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Monday, 29 November 2004
Page: 60


Senator MURRAY (4:38 PM) —I was honoured to be at Janine Haines's state funeral and I was impressed by the courtesy and generosity shown by Premier Mike Rann, who spoke at the funeral. Senator Lees, who is present in the chamber, gave a eulogy, as did Janine Haines's brother. All political parties were represented and there was genuine respect for and a proper send-off given to a woman who was not just a great South Australian but one who rightly won the accolade of a great Australian. Indeed, that was recognised by her being appointed a Member of the Order of Australia in 2001. She leaves behind—far too early, frankly—her husband, Ian, and a lovely family, I thought: her daughters, Bronwyn and Melanie, their husbands and three grandchildren.

In these circumstances her very longstanding husband, Ian, deserves a special mention. He has been through what many carers go through towards the end of a long, drawn out illness. I can only imagine the great trauma and great difficulty. I know Ian better than I knew Janine, and I can only think that her life was greatly enhanced by having a man like that by her side to support her in both her family and personal life and her public and political life. Like all Democrats I am very conscious of the contribution Janine Haines made to advancing the cause of liberal humanism. I have admired her commitment and her aggression—humorous aggression, but nevertheless aggression—in making sure those ideas were properly presented and available to the people of Australia over the decades she was in public life.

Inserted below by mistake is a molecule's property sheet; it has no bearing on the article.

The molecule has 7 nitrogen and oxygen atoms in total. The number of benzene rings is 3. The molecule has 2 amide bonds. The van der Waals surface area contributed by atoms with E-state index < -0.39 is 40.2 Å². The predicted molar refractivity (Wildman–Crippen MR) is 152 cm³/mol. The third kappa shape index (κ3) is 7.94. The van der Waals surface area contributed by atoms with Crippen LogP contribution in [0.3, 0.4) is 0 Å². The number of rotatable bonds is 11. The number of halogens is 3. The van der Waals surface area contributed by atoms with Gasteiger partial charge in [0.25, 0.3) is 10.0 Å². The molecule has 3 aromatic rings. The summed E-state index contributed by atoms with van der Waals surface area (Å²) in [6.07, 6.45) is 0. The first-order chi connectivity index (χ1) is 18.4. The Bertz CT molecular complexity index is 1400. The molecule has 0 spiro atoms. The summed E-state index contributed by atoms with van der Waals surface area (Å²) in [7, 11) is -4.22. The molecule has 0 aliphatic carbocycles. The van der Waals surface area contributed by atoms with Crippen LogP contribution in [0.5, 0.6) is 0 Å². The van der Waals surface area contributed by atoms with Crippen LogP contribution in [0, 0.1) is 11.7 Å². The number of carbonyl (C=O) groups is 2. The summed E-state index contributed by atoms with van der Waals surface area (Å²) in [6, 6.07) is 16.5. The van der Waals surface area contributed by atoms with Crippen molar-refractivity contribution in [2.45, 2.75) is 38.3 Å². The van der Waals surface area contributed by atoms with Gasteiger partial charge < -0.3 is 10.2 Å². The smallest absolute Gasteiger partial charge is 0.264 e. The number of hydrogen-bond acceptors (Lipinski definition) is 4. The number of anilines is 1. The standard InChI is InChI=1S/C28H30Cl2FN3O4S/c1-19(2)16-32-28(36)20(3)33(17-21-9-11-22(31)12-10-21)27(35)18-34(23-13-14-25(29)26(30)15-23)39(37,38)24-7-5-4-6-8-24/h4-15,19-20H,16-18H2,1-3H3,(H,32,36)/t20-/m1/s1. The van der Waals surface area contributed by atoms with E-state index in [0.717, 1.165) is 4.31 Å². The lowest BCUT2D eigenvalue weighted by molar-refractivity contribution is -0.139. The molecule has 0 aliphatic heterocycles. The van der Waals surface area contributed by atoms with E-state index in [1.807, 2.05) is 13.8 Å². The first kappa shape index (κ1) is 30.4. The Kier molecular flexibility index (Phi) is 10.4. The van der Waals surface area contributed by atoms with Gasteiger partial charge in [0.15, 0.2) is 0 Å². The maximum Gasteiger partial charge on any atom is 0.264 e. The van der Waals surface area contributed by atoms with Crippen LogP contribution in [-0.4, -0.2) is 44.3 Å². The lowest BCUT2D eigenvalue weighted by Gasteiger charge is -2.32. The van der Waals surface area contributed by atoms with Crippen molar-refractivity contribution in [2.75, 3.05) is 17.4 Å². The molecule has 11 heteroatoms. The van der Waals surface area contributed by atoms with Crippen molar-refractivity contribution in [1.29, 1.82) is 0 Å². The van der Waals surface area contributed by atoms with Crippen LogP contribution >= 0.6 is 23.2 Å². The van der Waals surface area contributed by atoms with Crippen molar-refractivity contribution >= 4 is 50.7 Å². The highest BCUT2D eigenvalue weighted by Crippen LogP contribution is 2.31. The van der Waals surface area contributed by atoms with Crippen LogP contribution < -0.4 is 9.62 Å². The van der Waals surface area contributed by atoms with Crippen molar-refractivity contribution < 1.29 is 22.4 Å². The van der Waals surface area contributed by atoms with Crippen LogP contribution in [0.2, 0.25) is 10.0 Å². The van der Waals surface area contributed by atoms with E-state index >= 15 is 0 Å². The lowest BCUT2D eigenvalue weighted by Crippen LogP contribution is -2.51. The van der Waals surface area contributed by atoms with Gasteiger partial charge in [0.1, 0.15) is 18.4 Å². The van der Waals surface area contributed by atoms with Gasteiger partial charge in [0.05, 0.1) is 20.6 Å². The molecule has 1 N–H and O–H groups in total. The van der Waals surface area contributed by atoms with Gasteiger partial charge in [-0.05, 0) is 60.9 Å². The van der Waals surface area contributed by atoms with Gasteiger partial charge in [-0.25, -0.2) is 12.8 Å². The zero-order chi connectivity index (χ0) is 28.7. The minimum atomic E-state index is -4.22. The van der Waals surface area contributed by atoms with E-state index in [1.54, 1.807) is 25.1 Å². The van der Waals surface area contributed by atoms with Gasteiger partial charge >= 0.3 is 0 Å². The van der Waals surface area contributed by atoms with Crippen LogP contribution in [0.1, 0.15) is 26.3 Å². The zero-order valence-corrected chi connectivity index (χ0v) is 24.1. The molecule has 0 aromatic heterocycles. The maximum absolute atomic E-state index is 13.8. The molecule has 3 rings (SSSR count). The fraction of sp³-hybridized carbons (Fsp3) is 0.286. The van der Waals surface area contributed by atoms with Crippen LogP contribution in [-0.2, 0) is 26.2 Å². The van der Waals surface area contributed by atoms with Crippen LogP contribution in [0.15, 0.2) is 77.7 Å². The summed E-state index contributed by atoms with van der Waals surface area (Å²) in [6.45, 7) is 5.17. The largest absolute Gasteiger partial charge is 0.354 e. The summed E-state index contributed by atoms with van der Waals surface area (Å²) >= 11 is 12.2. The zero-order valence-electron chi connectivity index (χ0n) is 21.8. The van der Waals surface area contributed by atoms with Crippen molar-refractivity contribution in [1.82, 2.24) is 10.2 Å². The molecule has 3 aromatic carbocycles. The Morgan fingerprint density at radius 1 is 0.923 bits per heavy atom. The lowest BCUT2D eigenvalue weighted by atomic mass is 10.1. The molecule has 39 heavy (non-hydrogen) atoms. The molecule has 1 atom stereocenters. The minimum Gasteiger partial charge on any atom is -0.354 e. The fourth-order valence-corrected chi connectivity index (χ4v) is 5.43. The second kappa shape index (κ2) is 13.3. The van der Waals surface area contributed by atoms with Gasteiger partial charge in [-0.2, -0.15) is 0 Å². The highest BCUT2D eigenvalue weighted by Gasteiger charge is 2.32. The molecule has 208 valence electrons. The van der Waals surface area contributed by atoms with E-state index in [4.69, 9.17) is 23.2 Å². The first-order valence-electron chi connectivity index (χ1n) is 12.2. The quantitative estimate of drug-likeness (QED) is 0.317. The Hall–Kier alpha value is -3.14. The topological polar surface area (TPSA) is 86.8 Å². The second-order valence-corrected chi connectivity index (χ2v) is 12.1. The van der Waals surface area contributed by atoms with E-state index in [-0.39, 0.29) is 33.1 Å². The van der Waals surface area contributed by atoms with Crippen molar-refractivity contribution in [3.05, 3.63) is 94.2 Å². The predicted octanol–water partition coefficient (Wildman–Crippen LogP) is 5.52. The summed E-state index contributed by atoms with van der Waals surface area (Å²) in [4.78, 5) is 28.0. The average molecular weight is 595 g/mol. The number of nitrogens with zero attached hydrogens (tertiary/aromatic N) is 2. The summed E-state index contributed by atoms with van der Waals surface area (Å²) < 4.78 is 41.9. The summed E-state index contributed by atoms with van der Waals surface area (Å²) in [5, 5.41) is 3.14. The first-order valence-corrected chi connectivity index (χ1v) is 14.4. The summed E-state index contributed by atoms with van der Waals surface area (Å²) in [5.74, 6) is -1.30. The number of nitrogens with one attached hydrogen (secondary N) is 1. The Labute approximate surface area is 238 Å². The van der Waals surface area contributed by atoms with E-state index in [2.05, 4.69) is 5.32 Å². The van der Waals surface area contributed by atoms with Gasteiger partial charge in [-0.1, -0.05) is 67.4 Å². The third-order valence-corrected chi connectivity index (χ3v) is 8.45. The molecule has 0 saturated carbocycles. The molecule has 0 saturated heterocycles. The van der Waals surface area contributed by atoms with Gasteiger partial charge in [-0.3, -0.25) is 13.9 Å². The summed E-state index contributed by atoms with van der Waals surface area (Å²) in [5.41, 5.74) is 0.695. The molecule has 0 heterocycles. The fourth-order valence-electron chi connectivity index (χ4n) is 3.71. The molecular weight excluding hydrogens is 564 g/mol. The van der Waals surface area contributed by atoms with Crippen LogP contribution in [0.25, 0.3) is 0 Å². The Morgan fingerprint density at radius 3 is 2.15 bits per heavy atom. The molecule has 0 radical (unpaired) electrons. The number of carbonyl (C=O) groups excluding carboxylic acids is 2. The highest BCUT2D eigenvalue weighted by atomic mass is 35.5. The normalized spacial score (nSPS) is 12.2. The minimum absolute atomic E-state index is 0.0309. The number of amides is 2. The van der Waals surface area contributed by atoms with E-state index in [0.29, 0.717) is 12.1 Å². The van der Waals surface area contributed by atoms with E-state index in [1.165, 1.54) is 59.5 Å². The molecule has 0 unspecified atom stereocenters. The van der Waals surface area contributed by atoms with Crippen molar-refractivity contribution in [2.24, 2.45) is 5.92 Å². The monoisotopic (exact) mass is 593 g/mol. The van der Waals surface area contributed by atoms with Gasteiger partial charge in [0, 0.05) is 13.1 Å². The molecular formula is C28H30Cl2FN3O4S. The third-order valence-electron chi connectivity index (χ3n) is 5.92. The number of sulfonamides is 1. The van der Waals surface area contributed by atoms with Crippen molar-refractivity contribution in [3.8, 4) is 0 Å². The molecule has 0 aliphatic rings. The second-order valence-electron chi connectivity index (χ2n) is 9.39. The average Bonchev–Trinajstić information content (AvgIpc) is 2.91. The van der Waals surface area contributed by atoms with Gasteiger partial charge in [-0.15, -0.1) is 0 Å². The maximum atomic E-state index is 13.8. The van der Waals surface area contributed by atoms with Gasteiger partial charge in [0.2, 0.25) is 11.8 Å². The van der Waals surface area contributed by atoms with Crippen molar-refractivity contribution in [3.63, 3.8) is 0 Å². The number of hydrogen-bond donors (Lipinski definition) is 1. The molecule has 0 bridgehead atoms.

Janine was in representative politics for 13 years. She was succeeded by Senator Lees, who is in her 15th representative year. It is unusual, frankly, for any Democrat politician to even get to 13 years of political life. It is extremely difficult for a minor party to get representation in parliament and for those who are elected to be re-elected. Democrats and other minor party representatives have found over time that there is no such thing as a safe seat; we are all in unsafe seats. The great thing I liked about Janine Haines was that she did not give a toss about that. She just fought the battle because she enjoyed the battle, thought it worth fighting and was prepared to take the bruises and losses with great courage.

This morning my office contacted former senator the Reverend John Woodley to find out what he loved most about Janine Haines. He said what he loved about her was her ability to be enthusiastic with the members and their ideas. He described her as a great encourager of people. We heard that theme picked up by Senator Bartlett earlier. It is a side that does not come out that much in remarks about Janine Haines, because many of the remarks about her are of her public advocacy and the political life in the Senate in which she was publicly on the record. But her private work as a very hardworking motivator of ordinary—and some extraordinary—members of the party deserves the recognition that Senator Bartlett, former Senator Woodley and Senator Lees have accorded her.

In political terms only former senators Don Chipp and Janine Haines have led the Democrats into election battle more than once. There is a story of survival in that statistic alone. The Democrats constitution includes the right of members to choose their party leader. That well-intentioned provision has at times produced leadership churning and terrible instability, but not in the early days. For 13 years, from 1977 to 1990, the Australian Democrats had just two leaders: Don Chipp and then Janine Haines. In the next 14 years, from 1990 to 2004, the Democrats have had nine leaders including soon to be leader, Senator Allison, and a couple of interim leaders. So she was in the party at a time of greater stability in the public presentation of the Democrats, but of course internally it was far from that picture.